These photos’ formal uniformity and regimented installation may allude to military order, but they belie the plethora of individualizing touches invoked by photographer and photographed subject. While there is little cultural allowance for visual alterations of masculine appearance, this exhibition shows the generals’ attempts to stoically affect the hero. They alter their body language, facial hair, and the way they wear their uniform. Some clutch swords, hold hats, cross arms defiantly while others humbly fold leather-gloved hands in their laps. In a more formal gesture, others squeeze their hands between tightly fastened jacket buttons. Each of these interventions, to some degree, reflects an identification with former government leaders through the adaptation of the conventions of portraiture and also attempts to construct a new image of the American soldier within the cutting-edge medium of photography.
One example of such self-styling can be found in the close-up shot of John Sedgwick (1862), who sports an aggressively waxed mustache—the long tips jut out before him like a bull’s horns. This cosmetic feature signifies his masculine prowess. While his facial hair was cultivated to advocate individual expression, Sedgwick respectfully wears his uniform buttoned clear up to his neckline. The general’s steady gaze remains fixed on something outside of the frame. Viewers cannot engage him. He remains trained on his mission (almost spiritually entranced by his sense of duty)—or so he wished to appear. Apparently injured when he chose to sit for the portrait, the white gauzy bandage that binds Sedgwick’s left hand functions as a testament (an intentionally public one) to his sacrifice for his nation. The desire for recognition as a capable and virile individual within the national hierarchy is evident.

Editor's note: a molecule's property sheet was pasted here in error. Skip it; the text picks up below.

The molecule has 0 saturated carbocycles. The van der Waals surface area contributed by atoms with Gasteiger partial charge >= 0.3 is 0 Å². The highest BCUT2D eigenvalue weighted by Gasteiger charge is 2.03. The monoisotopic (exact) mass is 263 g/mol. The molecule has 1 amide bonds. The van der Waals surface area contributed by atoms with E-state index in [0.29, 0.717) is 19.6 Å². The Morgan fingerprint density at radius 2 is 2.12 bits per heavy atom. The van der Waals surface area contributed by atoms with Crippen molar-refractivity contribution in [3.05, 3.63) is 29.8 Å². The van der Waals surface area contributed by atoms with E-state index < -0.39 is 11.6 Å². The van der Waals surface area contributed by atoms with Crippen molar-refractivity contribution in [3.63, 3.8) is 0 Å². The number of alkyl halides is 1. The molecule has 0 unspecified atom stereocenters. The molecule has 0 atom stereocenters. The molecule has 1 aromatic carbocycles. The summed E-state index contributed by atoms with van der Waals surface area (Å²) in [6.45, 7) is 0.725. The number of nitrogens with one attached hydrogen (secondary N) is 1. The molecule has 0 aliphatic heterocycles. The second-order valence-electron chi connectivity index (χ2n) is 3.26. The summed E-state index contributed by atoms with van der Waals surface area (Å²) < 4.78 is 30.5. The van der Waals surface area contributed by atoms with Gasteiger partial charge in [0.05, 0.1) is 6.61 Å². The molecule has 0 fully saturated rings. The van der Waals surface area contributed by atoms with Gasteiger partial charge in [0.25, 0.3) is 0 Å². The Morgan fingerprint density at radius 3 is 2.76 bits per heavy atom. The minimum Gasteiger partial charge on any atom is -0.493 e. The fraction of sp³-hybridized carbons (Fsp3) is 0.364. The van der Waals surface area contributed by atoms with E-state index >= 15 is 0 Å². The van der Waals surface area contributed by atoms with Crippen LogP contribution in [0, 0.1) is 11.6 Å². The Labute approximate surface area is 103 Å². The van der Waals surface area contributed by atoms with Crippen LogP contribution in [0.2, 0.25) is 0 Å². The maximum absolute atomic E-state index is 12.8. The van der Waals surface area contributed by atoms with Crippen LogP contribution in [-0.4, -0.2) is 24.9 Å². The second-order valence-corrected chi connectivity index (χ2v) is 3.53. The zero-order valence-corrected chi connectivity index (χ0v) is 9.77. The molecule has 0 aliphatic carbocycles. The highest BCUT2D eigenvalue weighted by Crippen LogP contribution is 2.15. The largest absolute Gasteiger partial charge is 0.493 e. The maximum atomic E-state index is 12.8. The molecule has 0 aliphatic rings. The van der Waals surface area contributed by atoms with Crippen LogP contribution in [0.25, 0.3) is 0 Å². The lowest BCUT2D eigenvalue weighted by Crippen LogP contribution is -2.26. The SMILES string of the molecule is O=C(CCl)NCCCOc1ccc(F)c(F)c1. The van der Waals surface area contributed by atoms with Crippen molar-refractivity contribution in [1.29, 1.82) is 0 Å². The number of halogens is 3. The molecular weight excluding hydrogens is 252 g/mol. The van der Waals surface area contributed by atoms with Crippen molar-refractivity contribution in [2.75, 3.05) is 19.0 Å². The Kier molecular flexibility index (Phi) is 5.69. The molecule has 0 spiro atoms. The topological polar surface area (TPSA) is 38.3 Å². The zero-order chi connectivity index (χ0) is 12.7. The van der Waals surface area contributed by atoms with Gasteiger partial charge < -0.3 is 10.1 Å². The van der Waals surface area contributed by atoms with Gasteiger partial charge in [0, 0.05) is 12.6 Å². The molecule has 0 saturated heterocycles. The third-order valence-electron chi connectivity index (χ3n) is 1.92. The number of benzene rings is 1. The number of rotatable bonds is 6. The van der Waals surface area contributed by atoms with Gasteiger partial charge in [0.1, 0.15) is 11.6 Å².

In another close-up, the most apocryphal general, Ulysses S. Grant (1864), appears surprisingly disheveled. His uniform is wrinkled and coat unbuttoned. Viewers can barely glimpse his eyes as they are largely cast in shadow by his prominent and slightly furrowed brow. Grant’s facial hair appears rather unkempt as it ascends unconstrained up to his cheekbones. Where other less successful generals seem to assert a more aggressive attitude, Grant’s extra-diegetic gaze is soft and non-threatening. Grant has been photographed without frills seated before a plain backdrop. The man, himself, becomes the focal point of the image. In a subtly iconoclastic way, Grant breaks out of the cosmetic posturing that the studio environment elicits from the other sitters and appears unencumbered by traditions of masculine vanity. Instead, he creates his own more sensible brand of the American hero.
Curator Ann Shumard has expertly employed the relationship between text and image to add depth to the exhibition’s narrative, which may have otherwise read as a who’s who historical roster. The wall text features not only stories of heroic victory (as one might expect in a government funded museum), but also of hubris and defeat. Viewers read of generals, such as George McClellan, relieved of their command after their failure on the battlefield. Or General Sedgwick, who is said to have exclaimed of the Confederates: “They couldn’t hit an elephant at this distance” only to be shot dead directly after his utterance. This subversive narrative juxtaposed with the overtly performed persona of the hero exposes the posturing of early American masculinity through anecdotes ripe with folly and error. The text does not discount the contributions of these Union soldiers, but adds a layer of humanity scarcely found in militaristic discourse.
In this exhibition, dual portraits of modern American artist and modern American hero emerge in tandem. What is notably missing, however, is a deeper analysis of the work. While portraiture has often been employed to supplement historical anecdotes, such treatment overlooks the artistry of the photographic process. Although small in scale, much like the intimate size of the objects themselves, this exhibition serves as a poignant reminder of the microcosmic manifestations of nation building. Mathew Brady’s Photographs of Union Generals delivers another paternalistic vision of American history within the context of the nation’s capital. Yet, it has been curated in a manner that illuminates the vulnerability found between heroic masculine self-fashioning and reality.